Avoidance Squared: The Trap of Community

In Uncategorized by alexmusat

Many people in privileged sectors of the post-modern world have gotten the message about adult development. These people recognize that many of the limitations they face originate within their own psychology. They understand that developing beyond limited conventional forms of mind requires their intent and active engagement. As such, many are taking up the developmental imperative to grow themselves beyond the culture of mind they were born into.

Glimpsing the vehicle that will take you beyond your own limitation can be powerfully inspiring. The shift from being blindly driven to claiming the drivers seat of your own growth is a radical leap into a greater version of you. Recognizing the boundaries of your unexamined mind and seeing your potential to grow beyond it is a big deal. If you have made it this far, props to you.

Enter the Developmental Identity

If you relate to this chances are that you have acquired some form of the developmental identity. Put simply, this means you identify as someone who “works on” him/herself in some capacity. In one way or another you live at the intersection of an intention to grow yourself and a chosen map for doing so. You may have landed in a community of people working on themselves in a similar way. More on this later…

If you have already been riding this wave for some time you will likely recognize what I am about to point out. If you’ve only recently activated your own development, keep an eye out for it—it’s probably coming for you.

Adult development is a process of deconstructing and reconstructing your identity and worldview.1 As such, it involves repeated unexpected collisions with uncertainty, not-knowing, and psychological death. This is why preceding the highest known forms of mind, development is marked by tension and struggle.In an attempt to avoid this discomfort and dissonance, unseen divisions in your mind covertly sabotage and stunt your development.

While parts of you want to evolve, others resist this process. You unknowingly collude with the parts of you that want nothing to do with being more purposeful, influential, and free.

Waking up to your development, although an immense achievement, does not immediately free you from this. Like a virus, avoidance adapts to its new environment. To the one identified with development, the avoidance equation is simple:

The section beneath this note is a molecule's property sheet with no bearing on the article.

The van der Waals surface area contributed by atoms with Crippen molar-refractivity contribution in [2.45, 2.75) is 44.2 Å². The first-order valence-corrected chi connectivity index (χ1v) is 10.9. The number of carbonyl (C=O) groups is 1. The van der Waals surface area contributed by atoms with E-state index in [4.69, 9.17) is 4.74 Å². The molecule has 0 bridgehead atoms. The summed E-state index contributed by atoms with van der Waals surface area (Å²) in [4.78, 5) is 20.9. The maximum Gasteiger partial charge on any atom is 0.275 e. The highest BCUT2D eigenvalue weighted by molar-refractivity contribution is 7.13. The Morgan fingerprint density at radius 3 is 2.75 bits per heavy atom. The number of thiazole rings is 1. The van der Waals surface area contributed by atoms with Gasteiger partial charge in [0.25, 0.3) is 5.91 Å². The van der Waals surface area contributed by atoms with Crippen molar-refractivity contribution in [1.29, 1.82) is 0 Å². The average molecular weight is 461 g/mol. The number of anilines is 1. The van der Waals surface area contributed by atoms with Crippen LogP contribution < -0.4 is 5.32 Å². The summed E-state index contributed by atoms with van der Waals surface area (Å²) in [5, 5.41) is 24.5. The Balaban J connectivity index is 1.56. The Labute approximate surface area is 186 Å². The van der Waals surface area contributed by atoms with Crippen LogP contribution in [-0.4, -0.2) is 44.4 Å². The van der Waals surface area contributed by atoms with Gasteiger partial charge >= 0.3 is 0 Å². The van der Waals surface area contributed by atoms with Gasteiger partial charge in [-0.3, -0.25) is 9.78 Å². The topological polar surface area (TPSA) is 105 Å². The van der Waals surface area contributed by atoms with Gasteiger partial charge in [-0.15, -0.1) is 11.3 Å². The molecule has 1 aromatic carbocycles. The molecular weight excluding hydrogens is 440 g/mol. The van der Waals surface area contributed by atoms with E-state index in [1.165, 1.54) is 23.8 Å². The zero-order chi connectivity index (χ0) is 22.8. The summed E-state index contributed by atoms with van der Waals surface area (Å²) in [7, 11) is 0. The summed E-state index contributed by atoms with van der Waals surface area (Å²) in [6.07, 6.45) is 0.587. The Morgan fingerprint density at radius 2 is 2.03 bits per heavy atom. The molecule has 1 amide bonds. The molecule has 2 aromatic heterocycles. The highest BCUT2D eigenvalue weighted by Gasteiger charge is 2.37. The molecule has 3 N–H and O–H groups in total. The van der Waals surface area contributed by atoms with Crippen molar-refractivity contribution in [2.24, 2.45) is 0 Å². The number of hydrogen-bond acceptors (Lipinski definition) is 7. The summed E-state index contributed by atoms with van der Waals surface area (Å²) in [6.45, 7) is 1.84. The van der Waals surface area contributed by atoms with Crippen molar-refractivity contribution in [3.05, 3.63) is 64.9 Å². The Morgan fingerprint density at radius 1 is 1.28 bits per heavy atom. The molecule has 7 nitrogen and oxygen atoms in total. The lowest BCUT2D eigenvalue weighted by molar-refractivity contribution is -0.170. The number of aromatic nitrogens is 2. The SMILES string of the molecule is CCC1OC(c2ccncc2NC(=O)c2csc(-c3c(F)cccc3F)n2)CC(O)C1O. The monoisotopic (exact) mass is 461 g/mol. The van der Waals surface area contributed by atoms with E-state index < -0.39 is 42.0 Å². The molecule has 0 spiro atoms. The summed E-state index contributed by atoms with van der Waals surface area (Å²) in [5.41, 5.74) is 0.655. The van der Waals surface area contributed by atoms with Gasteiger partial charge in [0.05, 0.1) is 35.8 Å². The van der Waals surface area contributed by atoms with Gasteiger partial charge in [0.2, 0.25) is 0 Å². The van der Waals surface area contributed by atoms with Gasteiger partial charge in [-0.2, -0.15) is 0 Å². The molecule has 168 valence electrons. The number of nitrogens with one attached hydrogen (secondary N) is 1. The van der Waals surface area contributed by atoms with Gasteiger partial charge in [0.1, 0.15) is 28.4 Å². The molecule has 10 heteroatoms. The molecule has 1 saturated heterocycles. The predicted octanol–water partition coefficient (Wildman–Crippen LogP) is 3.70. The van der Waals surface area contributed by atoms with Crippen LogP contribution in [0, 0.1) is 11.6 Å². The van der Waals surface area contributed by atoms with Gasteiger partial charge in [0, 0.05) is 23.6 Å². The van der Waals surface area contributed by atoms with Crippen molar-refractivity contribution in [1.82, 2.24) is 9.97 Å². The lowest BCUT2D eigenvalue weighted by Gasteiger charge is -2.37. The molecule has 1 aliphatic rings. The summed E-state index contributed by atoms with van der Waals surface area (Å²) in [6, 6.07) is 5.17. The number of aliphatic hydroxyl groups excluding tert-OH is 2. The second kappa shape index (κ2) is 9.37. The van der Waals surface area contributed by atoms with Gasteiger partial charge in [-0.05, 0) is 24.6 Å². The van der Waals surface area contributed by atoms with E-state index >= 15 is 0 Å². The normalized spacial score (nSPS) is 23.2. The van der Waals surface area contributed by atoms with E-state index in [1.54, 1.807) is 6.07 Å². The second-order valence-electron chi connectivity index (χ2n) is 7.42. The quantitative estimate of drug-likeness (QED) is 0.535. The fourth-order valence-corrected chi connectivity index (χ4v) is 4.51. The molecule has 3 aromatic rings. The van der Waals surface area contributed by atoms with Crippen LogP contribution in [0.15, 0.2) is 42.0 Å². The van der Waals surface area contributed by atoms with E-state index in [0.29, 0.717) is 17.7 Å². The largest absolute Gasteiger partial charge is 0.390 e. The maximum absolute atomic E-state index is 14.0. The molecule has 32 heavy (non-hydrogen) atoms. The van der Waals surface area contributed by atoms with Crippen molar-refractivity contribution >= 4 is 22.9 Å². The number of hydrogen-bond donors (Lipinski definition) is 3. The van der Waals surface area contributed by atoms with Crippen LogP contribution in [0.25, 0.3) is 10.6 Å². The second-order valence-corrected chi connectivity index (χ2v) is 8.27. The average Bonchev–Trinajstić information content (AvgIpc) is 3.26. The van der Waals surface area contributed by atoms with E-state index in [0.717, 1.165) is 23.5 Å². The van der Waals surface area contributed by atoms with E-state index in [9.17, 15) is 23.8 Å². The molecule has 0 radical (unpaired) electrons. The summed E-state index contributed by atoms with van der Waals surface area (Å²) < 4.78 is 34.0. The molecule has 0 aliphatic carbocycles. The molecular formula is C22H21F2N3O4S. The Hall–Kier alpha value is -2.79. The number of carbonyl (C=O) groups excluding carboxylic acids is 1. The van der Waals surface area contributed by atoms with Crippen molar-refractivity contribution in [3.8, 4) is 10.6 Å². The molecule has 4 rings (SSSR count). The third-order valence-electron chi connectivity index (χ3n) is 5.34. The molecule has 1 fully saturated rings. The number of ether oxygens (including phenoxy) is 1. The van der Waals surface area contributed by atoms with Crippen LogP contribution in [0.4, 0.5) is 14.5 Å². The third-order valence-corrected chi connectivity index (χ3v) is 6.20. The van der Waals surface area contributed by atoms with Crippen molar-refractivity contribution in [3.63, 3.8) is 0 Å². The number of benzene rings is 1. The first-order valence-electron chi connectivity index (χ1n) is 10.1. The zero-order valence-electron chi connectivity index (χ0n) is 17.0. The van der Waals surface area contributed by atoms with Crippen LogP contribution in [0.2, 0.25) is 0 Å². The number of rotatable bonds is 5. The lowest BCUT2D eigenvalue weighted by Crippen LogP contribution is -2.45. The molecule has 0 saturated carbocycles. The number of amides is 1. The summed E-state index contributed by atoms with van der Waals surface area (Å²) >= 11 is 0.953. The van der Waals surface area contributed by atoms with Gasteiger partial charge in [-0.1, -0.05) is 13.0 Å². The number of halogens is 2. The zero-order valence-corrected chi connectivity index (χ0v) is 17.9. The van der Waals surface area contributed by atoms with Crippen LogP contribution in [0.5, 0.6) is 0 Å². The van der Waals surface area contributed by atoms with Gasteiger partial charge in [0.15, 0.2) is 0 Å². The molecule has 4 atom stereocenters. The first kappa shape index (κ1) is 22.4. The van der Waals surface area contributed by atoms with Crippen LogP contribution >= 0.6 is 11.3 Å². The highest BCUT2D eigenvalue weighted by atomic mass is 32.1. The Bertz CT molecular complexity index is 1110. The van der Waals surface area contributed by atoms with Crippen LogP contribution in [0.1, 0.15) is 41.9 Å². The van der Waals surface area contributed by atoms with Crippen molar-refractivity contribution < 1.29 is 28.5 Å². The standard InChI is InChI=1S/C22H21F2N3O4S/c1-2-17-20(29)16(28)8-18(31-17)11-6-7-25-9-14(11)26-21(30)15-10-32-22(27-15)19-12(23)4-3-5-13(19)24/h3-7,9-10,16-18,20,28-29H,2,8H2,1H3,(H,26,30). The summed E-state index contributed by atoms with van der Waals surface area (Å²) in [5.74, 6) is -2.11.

Less mature parts of you continue to dominate when defense, comfort, and fixation masquerade as real developmental work.

In this way, the developmental imperative is co-opted by the need to remain comfortable, self-knowing, and in-control.

“Everybody wants to be somebody; nobody wants to grow.”
—Johann Wolfgang von Goethe

These avoidance strategies can, and do, operate at community level.

Practicing in community can be a powerful catalyst for growth, particularly when facilitated by embodied, competent leaders with lucid intentions. Unfortunately these tend to be the exception. More often than not, the unseen dimensions of community create an invisible growth-ceiling that its members cannot pass. The unique development of the individual is either flattened to a single dimension or undermined completely. The interactivity of the community becomes a soup of everyone’s unexamined drives and motives. As such, the hidden drive to remain comfortable is rarely examined.

“Shared reality” serves as a great place to hang your hat and get cozy in your new developmental identity. Avoiding discomfort is easier in a community of people doing the same. Where previously only you were keeping yourself stuck is now reinforced by an entire community.

Personal needs for belonging get mixed up with the developmental identity. By externalizing and socializing avoidance, it gets strengthened exponentially. Conspiring with unrefined practice communities in this way is an excellent way to merely “rearrange the furniture” of your mind and prevent growth into new forms of mind. Years of precious time are lost by people imagining they are developing into new territory simply because they participate with communities that claim growth.

At their worst, these communities encapsulate themselves from the rest of the world. Otherwise useful perspectives and practices turn to poison as they become rigid, overvalued, and defended. This kind of narcissistic entrapment is a parasite in a world that needs nourishment. Worse yet, it is done in the name of developmental maturity…

The good news

The good news is that knowing this is half the antidote. If you are a part of a practice community you can take up this inquiry immediately. Get curious about what ways you are erecting walls around your developmental identity. How is your community encouraging this? You can begin to develop discernment that sees the noble parts of your emerging identity and those that have been co-opted by your need for identity. Be suspicious! Self-deception evolves with you and the lions get fiercer at every gate.

The other half of the antidote requires you to access some fundamental perspectives without turning away. Among these are Aloneness, Death, and Ecstasy. If these words give you discomfort, you are likely ripe for a powerful boost into next-level performance and practice. I will cover these in my upcoming book “Stalking the Supreme Vehicle: Essentials of Accelerated Human Development.” It contains catalytic strategies that when used properly can blow the shackles from less mature versions of the developmental identity and clear the way into new forms of mind.

Until next time, I wish you the very best.

~Alex Musat


1,2. Cook-Greuter, S. (1999). Postautonomous Ego Development: A study of its nature and measurement. Integral Publishers.